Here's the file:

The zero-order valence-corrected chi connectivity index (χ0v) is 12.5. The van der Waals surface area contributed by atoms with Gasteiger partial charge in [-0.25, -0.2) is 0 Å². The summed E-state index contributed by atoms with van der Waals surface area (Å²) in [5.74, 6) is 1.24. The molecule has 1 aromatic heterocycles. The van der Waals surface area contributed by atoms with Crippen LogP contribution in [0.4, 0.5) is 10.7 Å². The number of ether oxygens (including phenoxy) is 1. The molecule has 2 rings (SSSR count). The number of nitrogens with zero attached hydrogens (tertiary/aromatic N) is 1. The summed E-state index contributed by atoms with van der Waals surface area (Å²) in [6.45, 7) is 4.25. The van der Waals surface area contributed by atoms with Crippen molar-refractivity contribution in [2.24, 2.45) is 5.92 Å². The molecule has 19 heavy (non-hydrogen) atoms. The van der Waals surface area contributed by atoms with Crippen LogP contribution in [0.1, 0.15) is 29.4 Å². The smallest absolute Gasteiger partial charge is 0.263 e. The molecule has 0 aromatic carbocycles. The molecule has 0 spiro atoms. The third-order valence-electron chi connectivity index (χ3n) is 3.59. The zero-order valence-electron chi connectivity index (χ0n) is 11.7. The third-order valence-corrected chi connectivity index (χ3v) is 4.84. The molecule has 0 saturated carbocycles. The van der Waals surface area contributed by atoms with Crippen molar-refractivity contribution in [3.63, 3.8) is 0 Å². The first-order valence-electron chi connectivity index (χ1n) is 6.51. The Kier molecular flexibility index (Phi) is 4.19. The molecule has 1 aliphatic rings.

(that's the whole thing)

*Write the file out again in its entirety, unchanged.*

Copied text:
The zero-order valence-corrected chi connectivity index (χ0v) is 12.5. The van der Waals surface area contributed by atoms with Gasteiger partial charge in [-0.25, -0.2) is 0 Å². The summed E-state index contributed by atoms with van der Waals surface area (Å²) in [5.74, 6) is 1.24. The molecule has 1 aromatic heterocycles. The van der Waals surface area contributed by atoms with Crippen LogP contribution in [0.4, 0.5) is 10.7 Å². The number of ether oxygens (including phenoxy) is 1. The molecule has 2 rings (SSSR count). The number of nitrogens with zero attached hydrogens (tertiary/aromatic N) is 1. The summed E-state index contributed by atoms with van der Waals surface area (Å²) in [6.45, 7) is 4.25. The van der Waals surface area contributed by atoms with Crippen molar-refractivity contribution in [2.24, 2.45) is 5.92 Å². The molecule has 19 heavy (non-hydrogen) atoms. The van der Waals surface area contributed by atoms with Crippen LogP contribution in [0.1, 0.15) is 29.4 Å². The smallest absolute Gasteiger partial charge is 0.263 e. The molecule has 0 aromatic carbocycles. The molecule has 0 spiro atoms. The third-order valence-electron chi connectivity index (χ3n) is 3.59. The zero-order valence-electron chi connectivity index (χ0n) is 11.7. The third-order valence-corrected chi connectivity index (χ3v) is 4.84. The molecule has 0 saturated carbocycles. The van der Waals surface area contributed by atoms with Crippen molar-refractivity contribution in [3.63, 3.8) is 0 Å². The first-order valence-electron chi connectivity index (χ1n) is 6.51. The Kier molecular flexibility index (Phi) is 4.19. The molecule has 1 aliphatic rings.